The Hirayama Conservation Studio
The Hirayama Conservation Studio is the only one of its kind in a European museum and is run by a Chinese painting conservator—Jinxian Qiu. Before she came to London, Miss Qiu received training as an apprentice and worked in the Shanghai Museum for over fifteen years. Today we are lucky enough to see the traditional mounting techniques operated by Miss Qiu.
The painting to be mounted was created by a modern Chinese painter—Leilei Qu. This painting is in good condition and will be mounted for exhibition. Before we get there, this painting has already been framed with silk paper (silk under Xuan paper) and is waiting for the backing process. The backing process has three major tasks. The first task is to mount another piece of silk paper on top of the painting with framed edges. When doing this, Miss Qiu brushed layers of thin paste onto the silk paper. The key point is that all paste should be distributed evenly and should wait for few minutes for them to penetrating. And after this, the silk paper has been applied to the verso of the top edge. On this step, one important thing is to apply some thick paste on the edges. This is because the edges react different from the main area due to the difficulty of penetrating the silk paper in the edges. Besides, when using the brush to stacked them together, the moving direction of the brush should be vertical to the bottom edge rather than horizontal, which may change the size of the paper.
The second task is to back the framed painting by using Xuan paper. Because Xuan paper is easier to be stacked onto the verso, the paste for this process is much thinner than the previous one. The size of this backing paper should be larger than the object at least one inch on both right and left sides. Before the paste has been brushed onto the paper, Miss Qiu humidified the Xuan paper by spraying water onto it. And then brush the thin paste onto the paper, the pasting process should be carried out several times and make sure that paste is evenly and fully distributed. If this process is not perfect, then the mounting work will fail. After the paste penetrates the paper, roll dry paper beneath it and allow it to get a little bit drier. And again, put some thick paste on the edges. The object has been humidified by spraying water onto it and by swabbing the edges with wet Xuan paper. Next, brushing the Xuan paper onto the object, which is the most tricky and difficult process. When doing this, the object should be made flat first and then apply the Xuan paper. After that, Miss Qiu apply some strips of Xuan paper onto the extra edges and then humidify the whole object and brush it again, which can help the backing stick to the object firmly. In this process, pouncing on those connected areas by using a bristle brush is quite important since it gives mechanical forces to the adhesion. After all these have been done, the mounted object has been laid down on the top of a huge mat to get a little bit drier. And the final process is adhering the object to the wooden wall so that it can get dry flatly.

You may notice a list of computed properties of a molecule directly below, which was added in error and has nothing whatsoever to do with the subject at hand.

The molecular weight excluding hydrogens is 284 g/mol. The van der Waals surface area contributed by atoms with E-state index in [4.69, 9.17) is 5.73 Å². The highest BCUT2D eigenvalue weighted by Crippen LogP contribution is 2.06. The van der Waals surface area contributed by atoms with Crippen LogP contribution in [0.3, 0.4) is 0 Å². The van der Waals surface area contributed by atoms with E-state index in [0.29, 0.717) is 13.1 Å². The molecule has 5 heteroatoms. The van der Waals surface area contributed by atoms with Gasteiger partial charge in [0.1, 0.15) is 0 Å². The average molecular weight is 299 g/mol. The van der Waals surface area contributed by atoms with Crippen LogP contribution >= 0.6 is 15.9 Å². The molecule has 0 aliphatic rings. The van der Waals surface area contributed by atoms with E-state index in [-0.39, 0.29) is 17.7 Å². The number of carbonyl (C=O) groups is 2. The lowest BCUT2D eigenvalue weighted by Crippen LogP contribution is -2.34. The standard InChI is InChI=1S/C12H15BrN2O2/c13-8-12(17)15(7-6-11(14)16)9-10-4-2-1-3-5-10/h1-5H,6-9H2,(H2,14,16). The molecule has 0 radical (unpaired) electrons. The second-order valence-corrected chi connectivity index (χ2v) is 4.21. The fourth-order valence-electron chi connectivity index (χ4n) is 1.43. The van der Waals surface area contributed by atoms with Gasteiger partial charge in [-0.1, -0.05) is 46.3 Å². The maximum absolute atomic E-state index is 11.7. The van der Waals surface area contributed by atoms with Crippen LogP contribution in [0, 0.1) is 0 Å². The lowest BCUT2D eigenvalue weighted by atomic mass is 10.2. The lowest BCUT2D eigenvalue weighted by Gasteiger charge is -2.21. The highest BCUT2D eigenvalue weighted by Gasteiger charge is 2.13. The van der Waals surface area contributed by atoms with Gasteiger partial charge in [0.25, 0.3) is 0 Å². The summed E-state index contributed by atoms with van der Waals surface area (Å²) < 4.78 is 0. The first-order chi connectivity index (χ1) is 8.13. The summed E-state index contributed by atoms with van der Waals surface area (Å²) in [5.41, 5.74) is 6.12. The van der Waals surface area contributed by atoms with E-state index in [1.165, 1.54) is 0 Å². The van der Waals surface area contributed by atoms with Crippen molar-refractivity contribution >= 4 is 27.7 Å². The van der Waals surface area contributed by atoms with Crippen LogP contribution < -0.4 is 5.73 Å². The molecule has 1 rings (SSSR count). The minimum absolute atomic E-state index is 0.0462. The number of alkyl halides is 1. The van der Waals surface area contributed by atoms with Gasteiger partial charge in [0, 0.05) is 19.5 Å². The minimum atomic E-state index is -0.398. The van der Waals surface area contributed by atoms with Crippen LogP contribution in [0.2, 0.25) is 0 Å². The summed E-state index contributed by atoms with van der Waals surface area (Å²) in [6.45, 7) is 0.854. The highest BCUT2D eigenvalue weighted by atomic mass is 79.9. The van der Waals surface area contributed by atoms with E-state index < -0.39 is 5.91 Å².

This traditional Chinese mounting technique is totally different to the western lining techniques. For Chinese mounting, it is primarily a wet process. In many ways, it reminds me of the role of water in paper conservation, where water often the most useful tool for reducing discoloration and deterioration products, removing backing layers. During this mounting process, what impresses me most is that in such a difficult process, the huge Xuan paper expands just like a piece of flexible fabric under the control of Miss Qiu! All of us are focusing on this process with anxiety, while Miss Qiu carrys it out very elegantly and without extra difficults. How many year of practices should be done can she achieve such a confidence! Anyway, thanks Joanna and Miss Qiu for offering us such a wonderful mounting show! A short film on this has been added on the BM YouTube channel in November.